The Saudis quietly launch a nuclear spending spree
Monday 6 July 2015 16:20 UTC
As US Secretary of State John Kerry leads the P5+1 group – the US, UK, France, China and Russia plus Germany – in last-ditch talks aimed at thwarting any ambitions Iran may have to build a nuclear weapon, Saudi Arabia has been on a hectic multi-billion dollar spending spree in the global nuclear technology marketplace.
The latest recipient of Saudi largesse is France. It just inked a deal that French Foreign Minister Laurent Fabius boasted was part of a package “worth $12 billion,” ahead of a ceremony between President Francois Hollande and Saudi Deputy Crown Prince and Defence Minister Mohammed bin Salman.
The French and the Saudis will undertake feasibility studies aimed at securing contracts for two nuclear reactor facilities to be built by Areva, a French company that has struggled to secure export sales for its EPR reactor.
That followed hard on the heels of a deal with Russia to cooperate on nuclear energy development.
Add that to a similar agreement signed with South Korea in early March, as well as deals with China and Argentina, and the Saudis are well on their way to achieving their ambitious goal of building 16 nuclear reactors by 2032.
At a price of roughly $2 billion per reactor, to say nothing of extremely lucrative maintenance deals once the facilities are in place, the world’s builders of nuclear reactor plants are almost falling over themselves wooing Saudi Arabia.
The Saudis make a cogent argument that they need to move beyond oil dependency in generating power. Solar and nuclear are the way forward. Fair enough. Saudi Arabia has a burgeoning population with a near insatiable appetite for cheap energy and a wanton disregard for conservation.
Thus far, the government has coped by taking oil off the global market so as to generate the electricity it needs to satisfy a hungry domestic market. Additionally, the kingdom is facing serious challenges with water supply. Nuclear power will help to drive the new desalination plants the country urgently needs.
Reasonable, forward thinking, responsible reactions by a government committed to serving the needs of its people, one would say.
The thing is, the Iranians have said pretty much the same thing. But unlike the Saudis, Iran publicly insists there is no hidden agenda toward building a nuclear weapon. There will be, they claim, no bomb. The Supreme Leader Ayatollah Khamenei himself has said so. The world, however, is wise to take the claim with a large dose of salt. Iran is a rising power with a strong desire and the clear intent to challenge Saudi Arabia for regional hegemony. So we are right to be wary. Hence the forensic examination of Iranian claims and the stiff demands for extensive international oversight of the country’s nuclear reactor facilities.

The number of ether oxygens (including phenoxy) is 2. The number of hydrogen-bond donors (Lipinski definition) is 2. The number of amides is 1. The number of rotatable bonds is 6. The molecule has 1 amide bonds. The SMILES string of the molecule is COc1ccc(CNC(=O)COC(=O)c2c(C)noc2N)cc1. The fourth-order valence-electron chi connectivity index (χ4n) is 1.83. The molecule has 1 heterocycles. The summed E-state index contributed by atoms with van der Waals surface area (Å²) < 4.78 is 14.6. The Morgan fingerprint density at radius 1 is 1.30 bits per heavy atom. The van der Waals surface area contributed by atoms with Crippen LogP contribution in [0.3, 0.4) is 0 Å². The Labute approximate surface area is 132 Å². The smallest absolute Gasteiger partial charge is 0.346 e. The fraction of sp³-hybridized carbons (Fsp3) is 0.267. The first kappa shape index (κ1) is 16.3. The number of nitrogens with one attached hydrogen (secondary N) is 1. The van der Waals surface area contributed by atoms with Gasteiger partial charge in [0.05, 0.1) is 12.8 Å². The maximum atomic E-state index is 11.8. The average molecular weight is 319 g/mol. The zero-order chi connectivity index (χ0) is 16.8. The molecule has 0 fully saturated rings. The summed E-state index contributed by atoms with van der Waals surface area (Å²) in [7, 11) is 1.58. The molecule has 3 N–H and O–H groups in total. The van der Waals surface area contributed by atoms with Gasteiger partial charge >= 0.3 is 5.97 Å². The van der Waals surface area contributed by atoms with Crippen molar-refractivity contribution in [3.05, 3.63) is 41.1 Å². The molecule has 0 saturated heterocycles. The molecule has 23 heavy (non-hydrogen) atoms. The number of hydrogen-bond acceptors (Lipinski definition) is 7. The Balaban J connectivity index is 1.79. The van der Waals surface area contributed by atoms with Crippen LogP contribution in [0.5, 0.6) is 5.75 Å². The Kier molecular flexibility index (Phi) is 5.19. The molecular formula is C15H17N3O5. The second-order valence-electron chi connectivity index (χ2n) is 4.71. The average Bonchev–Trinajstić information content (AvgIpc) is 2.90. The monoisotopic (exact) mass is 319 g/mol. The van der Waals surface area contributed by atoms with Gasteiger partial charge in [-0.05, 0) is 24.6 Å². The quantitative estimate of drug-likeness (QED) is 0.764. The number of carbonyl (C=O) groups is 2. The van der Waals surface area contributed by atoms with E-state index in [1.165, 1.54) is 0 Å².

The Saudis on the other hand have made it very clear and quite public that when it comes to the bomb, all options are on the table. Most recently, Nawaf Obaid, an analyst who often reflects official Saudi government policy wrote in the Telegraph newspaper of a “nuclear defence doctrine”.
He went on to claim that the kingdom already has the “capability to produce HEU (highly enriched uranium), the skills to add PMDs (possible military dimensions) and the advanced deliverable systems onto which nuclear warheads can be placed. It now possesses all three of these systems”.
Citing the widely held belief that Iraq is poised to nuclear arm itself, Obaid concludes that nuclear weapons are “seen by the Saudi leadership as absolutely necessary to carry out their most important mission: the defence of the realm”.
Even granting an element of bravura in what Obaid says, it is nonetheless the case that for several years reports have circulated that the Saudis have an “off the shelf” arrangement with Pakistan to deliver either the necessary nuclear technology or indeed the warheads should a request be made.
While it is true that the government ratified the Nuclear Nonproliferation Treaty in 1988, Saudi Arabia, like Iran, has yet to sign a protocol adopted in 2005 that calls for a tighter inspection regime. And though it has long been on record as supporting calls for the establishment of a nuclear weapons-free zone in the Middle East, Saudi Arabia has yet to sign the Comprehensive Nuclear Test Ban Treaty thus joining a small but select group of non-signers that includes North Korea, India and Pakistan.
If, as many critics of President Obama say, America and the rest of the world are being played the fool and that inevitably Iran will secure nuclear weaponry, then perhaps the Saudis are wise to have all the options in play.
But the lack of international scrutiny of the recent Saudi deals, coupled with the kingdom’s opacity about what it is actually intending as it attempts to cope with Iran’s growing regional clout bodes ill for efforts to contain the spread of nuclear weapons.
In a region which is tumbling rapidly into chaotic violence the likes of which we have not seen for many decades, if indeed ever, surely we need to be taking a long, hard a look at the Saudis too. Or shall we continue, as we have always done with Israel, to look the other way, comfortable in trusting the good intentions of a friend and ally?